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#26 2015-04-12 19:33:54

SpaceNut
Administrator
From: New Hampshire
Registered: 2004-07-22
Posts: 10,527

Re: Imperical ISS data for Mars Mission

I agree that this is a part of the solution:

RobertDyck wrote:

I still say the argument about food is overblown. Here's one food they could use in space. Camping supplies.
http://www.mountainhouse.com/M/product/53114.html

Beef%20Stew_4_257x300.jpg

Instructions wrote:

1. Open package at tear notch. Remove and discard oxygen absorber from pouch.
2. Carefully add 2 cups (16 oz) boiling water to pouch.
3. Stir thoroughly and close zipper. Let stand 8-9 minutes. Stir and serve. For your convenience, eat right out of the pouch.

Freeze dried, shipping weight 0.46 pounds, net weight 4.30 Oz (122g). Each package is considered 2.5 servings, where a serving is 1 cup. 210 calories per serving. This one is beef stew, but they've got a whole menu of meals: entrees, breakfast, sides, dessert.

Their statement on Shelf life

Pouches — 12-Year Shelf Life *Mountain House Pouch

Based on our ongoing sensory and nutrition testing of actual Mountain House products, in 2014 the shelf life was increased by an impressive 20%, from 10+ years to 12+ years! We add the "+" to let our consumers know that our food will taste virtually indistinguishable from new for at least 12 years and probably much longer than that! We've tasted pouches that were 30 years old and the food was still quite tasty!

Remember that we recommend storing your pouches unopened and avoid prolonged exposure to temperatures above 75° (24°C) to maximize shelf life.

Worried about pouring boiling water into a pouch? Skylab and Shuttle did it, with a sealed pouch that had a plastic tube that could be "plugged into" a hot water dispenser. From NASA's website: Food For Space Flight
(This is getting away from 1960s plans for Mars, but this NASA web page was last updated April 7, 2002.)

Shuttle Galley

The Shuttle galley was redesigned in 1991 to reduce the weight and volume and to update the electronics. The redesigned galley weighs one-third less and occupies one-half the volume of the original galley. The new galley delivers hot or cold water from the rehydration station. The hot water temperature is between 155 and 165deg.F. The hot and cold dispense quantities can be selected in one-half ounce increments up to 8 ounces.

The forced air convection oven heats food and beverages by conduction with a hot plate or by forced convection. The temperature of the oven is maintained at 160 to 170deg.F. The oven holds 14 rehydratable packages plus thermostabilized pouches and beverages.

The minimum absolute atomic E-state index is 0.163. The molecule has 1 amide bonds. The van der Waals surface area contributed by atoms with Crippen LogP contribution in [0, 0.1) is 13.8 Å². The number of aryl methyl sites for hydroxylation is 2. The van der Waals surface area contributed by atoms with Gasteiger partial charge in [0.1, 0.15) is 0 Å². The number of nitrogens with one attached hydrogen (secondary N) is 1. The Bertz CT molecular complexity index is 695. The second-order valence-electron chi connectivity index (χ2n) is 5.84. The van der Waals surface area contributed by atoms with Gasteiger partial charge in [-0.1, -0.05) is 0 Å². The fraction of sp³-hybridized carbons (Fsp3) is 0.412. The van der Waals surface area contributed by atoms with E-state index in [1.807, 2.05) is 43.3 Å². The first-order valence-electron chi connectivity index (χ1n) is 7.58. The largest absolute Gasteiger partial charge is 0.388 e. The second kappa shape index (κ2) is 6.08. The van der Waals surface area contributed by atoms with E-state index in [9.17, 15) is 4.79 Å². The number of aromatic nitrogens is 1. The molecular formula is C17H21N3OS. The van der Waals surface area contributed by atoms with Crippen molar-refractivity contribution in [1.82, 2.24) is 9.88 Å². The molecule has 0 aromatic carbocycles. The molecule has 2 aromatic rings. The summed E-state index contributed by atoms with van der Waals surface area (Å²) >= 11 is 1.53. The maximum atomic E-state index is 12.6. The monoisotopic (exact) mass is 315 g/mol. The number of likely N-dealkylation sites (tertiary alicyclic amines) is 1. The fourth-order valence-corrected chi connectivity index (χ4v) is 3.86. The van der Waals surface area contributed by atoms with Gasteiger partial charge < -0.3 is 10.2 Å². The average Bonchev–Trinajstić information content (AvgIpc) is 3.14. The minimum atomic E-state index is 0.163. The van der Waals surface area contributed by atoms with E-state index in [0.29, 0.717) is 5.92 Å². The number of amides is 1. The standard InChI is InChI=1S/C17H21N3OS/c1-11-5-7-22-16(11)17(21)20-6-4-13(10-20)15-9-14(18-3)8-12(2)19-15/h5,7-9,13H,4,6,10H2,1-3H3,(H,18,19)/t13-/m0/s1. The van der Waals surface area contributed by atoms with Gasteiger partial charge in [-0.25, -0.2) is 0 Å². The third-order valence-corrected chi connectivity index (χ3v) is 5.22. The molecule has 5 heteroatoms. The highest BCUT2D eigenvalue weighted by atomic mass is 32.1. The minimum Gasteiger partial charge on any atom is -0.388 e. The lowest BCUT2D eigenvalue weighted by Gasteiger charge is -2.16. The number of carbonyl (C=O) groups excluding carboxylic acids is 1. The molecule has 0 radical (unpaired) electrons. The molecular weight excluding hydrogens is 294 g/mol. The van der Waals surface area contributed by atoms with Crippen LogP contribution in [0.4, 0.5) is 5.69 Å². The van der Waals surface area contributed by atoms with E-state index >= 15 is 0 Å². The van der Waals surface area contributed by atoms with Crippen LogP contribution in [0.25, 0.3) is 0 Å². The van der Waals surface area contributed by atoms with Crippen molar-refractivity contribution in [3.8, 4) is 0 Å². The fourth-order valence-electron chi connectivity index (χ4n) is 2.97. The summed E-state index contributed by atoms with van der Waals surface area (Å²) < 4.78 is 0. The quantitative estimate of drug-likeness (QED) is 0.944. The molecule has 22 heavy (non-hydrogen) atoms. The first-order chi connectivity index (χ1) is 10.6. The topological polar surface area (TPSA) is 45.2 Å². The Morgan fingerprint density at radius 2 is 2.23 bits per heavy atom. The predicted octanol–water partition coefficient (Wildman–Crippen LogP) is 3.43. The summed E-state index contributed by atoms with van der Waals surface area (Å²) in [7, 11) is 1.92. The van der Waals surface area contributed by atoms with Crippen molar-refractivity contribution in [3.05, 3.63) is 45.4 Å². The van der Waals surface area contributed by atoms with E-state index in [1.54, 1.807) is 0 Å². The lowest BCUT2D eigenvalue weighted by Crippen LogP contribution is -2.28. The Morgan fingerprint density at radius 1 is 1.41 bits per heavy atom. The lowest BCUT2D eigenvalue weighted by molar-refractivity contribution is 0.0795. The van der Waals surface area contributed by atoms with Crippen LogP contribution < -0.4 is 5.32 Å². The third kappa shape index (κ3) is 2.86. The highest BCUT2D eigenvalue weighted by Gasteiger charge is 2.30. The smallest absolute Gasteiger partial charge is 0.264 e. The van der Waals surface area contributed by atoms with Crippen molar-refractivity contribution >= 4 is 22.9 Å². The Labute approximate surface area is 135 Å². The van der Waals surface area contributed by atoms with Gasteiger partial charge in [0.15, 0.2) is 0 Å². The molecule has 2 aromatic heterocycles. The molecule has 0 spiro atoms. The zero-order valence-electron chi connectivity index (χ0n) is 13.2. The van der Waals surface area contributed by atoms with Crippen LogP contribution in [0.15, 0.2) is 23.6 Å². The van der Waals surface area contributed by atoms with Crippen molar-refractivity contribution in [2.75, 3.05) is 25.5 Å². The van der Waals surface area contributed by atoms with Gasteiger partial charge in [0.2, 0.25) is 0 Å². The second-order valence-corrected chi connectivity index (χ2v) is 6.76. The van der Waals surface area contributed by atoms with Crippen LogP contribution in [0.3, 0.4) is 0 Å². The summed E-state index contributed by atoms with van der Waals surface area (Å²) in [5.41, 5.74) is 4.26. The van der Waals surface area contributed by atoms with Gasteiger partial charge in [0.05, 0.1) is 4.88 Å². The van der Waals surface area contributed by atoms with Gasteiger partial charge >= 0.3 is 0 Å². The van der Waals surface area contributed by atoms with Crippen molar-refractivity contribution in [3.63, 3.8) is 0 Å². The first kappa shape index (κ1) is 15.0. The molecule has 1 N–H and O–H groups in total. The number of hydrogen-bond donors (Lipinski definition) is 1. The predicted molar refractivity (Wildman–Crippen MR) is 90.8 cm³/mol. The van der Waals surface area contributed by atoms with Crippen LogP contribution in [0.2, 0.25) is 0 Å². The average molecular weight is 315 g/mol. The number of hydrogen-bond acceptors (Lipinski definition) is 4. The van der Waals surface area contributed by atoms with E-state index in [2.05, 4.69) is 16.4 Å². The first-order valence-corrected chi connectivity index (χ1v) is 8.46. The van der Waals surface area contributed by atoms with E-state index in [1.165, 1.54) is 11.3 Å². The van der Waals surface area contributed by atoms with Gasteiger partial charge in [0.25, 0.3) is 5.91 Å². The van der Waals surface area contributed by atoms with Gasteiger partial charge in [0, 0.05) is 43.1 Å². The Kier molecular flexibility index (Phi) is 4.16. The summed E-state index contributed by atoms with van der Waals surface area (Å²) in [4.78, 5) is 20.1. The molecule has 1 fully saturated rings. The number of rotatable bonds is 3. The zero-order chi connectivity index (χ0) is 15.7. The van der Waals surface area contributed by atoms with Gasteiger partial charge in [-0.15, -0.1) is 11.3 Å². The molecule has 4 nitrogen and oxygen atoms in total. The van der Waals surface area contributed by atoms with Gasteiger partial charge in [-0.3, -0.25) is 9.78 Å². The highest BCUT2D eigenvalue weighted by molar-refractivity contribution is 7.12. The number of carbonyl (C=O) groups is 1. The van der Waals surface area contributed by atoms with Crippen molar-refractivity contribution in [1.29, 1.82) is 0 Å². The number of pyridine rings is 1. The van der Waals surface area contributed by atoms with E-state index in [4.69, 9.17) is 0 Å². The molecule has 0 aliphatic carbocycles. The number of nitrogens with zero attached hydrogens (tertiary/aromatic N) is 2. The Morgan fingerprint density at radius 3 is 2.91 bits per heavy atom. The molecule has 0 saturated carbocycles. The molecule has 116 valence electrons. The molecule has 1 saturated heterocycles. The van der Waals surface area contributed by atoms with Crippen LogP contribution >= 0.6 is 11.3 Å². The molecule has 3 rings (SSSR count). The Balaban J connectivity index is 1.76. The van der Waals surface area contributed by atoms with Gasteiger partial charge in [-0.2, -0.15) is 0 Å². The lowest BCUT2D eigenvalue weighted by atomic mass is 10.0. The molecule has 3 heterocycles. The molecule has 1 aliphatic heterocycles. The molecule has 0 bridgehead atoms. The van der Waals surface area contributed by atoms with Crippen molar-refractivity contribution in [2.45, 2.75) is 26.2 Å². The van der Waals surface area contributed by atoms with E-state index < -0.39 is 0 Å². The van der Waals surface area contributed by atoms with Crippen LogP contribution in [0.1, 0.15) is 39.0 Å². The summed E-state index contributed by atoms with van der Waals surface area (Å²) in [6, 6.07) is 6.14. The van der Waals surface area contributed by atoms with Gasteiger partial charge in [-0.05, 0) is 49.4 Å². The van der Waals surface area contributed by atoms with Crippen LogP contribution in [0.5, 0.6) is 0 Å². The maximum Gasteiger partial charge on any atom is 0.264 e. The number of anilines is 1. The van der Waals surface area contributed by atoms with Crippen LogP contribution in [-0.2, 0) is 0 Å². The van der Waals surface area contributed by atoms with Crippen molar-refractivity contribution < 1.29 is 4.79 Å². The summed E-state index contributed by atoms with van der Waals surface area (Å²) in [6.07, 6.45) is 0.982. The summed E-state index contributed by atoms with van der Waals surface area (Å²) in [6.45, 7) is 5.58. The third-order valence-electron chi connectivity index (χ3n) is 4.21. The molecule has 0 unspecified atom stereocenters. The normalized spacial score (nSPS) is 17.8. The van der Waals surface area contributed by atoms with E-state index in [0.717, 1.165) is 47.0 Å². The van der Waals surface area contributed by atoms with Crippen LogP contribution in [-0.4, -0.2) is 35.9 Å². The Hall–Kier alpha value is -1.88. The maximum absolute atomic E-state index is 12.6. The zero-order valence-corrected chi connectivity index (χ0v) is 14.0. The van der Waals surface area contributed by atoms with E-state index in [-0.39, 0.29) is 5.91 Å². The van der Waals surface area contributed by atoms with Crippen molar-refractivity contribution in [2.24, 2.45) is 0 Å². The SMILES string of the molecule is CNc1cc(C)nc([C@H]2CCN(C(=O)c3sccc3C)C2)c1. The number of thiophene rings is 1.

Space Station Food System

Space Station will become operational on a full time basis with a crew of 4. Later, the crew size will grow to a maximum of 8 people. The crew will reside in the Habitation Module (HAB). Food and other supplies will be resupplied every 90 days by exchanging the Pressurized Logistics Module (PLM).

The food system for SS will be considerably different from the Shuttle food system. Since the electrical power for SS will be from solar panels, there is no extra water generated onboard. Water will be recycled from the cabin air, but that will not be enough for use in the food system. Most of the food planned for SS will be frozen, refrigerated, or thermostabilized and will not require the addition of water before consumption. Many of the beverages will be in the dehydrated form. Food will be heated to serving temperature in a microwave/forced air convection oven. One oven will be supplied for each group of 4 astronauts.

The SS food system consists of 3 different supplies of food; Daily Menu, Safe Haven, and Extra Vehicular Activity (EVA) food.

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#27 2015-04-13 06:55:59

RobertDyck
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From: Winnipeg, Canada
Registered: 2002-08-20
Posts: 4,993
Website

Re: Imperical ISS data for Mars Mission

Long ago the food industry discovered that packaging must be impermeable to moisture and oxygen. Some packaging uses aluminized plastic, some uses aluminum lined paper. Glass mason jars use a rubber seal around the lid. Steel cans are obviously air and water tight.

Canning food was first invented as a means to preserve food for the military, for Napoleon's army. They used champagne bottles. They had difficulty getting peas and other food through the neck of the bottle. Seriously, that's what they did. Then they invented mason jars; it was a lot easier to get food in. Then tin cans. Then the tin was replaced by steel. My point is canning works by boiling food for a certain number of minutes to kill bacteria and any other organisms. Simmering is the same temperature as boiling, so you bring stew or soup or vegetables in water to a boil, then simmer for a prescribed number of minutes. In the 1980s, someone realized this doesn't require metal can. They used the same canning technique, but packaged in plastic bags. Food in a plastic bag will last as long as food in a metal can. The catch is you have to use a plastic that can withstand the temperature of boiling water, and must be impermeable to oxygen and moisture. Saran is great for cling wrap, but partially melts and will shrivel in boiling water. Other plastics are impermeable to oxygen and/or moisture. Blister packs for pills often use multiple layers of plastic, one layer is Aclar, a brand name for PCTFE. It's expensive plastic, but you only require a very thin layer to be impermeable to moisture. Strength of the plastic comes from a heavier layer of a less expensive plastic.